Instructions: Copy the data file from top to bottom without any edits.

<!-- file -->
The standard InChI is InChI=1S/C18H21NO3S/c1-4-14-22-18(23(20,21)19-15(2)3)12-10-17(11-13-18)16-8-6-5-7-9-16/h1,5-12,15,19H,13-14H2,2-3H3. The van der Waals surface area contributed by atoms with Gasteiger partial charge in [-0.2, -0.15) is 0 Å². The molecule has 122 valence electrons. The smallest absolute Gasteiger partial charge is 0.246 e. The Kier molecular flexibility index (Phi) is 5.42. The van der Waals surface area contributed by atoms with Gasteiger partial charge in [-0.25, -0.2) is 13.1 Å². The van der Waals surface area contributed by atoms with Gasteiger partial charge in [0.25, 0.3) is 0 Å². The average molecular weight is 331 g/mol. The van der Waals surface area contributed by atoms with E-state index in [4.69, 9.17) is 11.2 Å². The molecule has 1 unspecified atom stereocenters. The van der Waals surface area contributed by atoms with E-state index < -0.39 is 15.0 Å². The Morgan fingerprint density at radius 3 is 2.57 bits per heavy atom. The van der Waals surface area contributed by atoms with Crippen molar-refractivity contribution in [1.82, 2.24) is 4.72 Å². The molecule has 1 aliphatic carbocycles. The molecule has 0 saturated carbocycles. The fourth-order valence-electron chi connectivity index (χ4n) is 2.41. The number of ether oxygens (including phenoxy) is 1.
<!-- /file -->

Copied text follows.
The standard InChI is InChI=1S/C18H21NO3S/c1-4-14-22-18(23(20,21)19-15(2)3)12-10-17(11-13-18)16-8-6-5-7-9-16/h1,5-12,15,19H,13-14H2,2-3H3. The van der Waals surface area contributed by atoms with Gasteiger partial charge in [-0.2, -0.15) is 0 Å². The molecule has 122 valence electrons. The smallest absolute Gasteiger partial charge is 0.246 e. The Kier molecular flexibility index (Phi) is 5.42. The van der Waals surface area contributed by atoms with Gasteiger partial charge in [-0.25, -0.2) is 13.1 Å². The van der Waals surface area contributed by atoms with Gasteiger partial charge in [0.25, 0.3) is 0 Å². The average molecular weight is 331 g/mol. The van der Waals surface area contributed by atoms with E-state index in [4.69, 9.17) is 11.2 Å². The molecule has 1 unspecified atom stereocenters. The van der Waals surface area contributed by atoms with E-state index < -0.39 is 15.0 Å². The Morgan fingerprint density at radius 3 is 2.57 bits per heavy atom. The van der Waals surface area contributed by atoms with Crippen molar-refractivity contribution in [1.82, 2.24) is 4.72 Å². The molecule has 1 aliphatic carbocycles. The molecule has 0 saturated carbocycles. The fourth-order valence-electron chi connectivity index (χ4n) is 2.41. The number of ether oxygens (including phenoxy) is 1.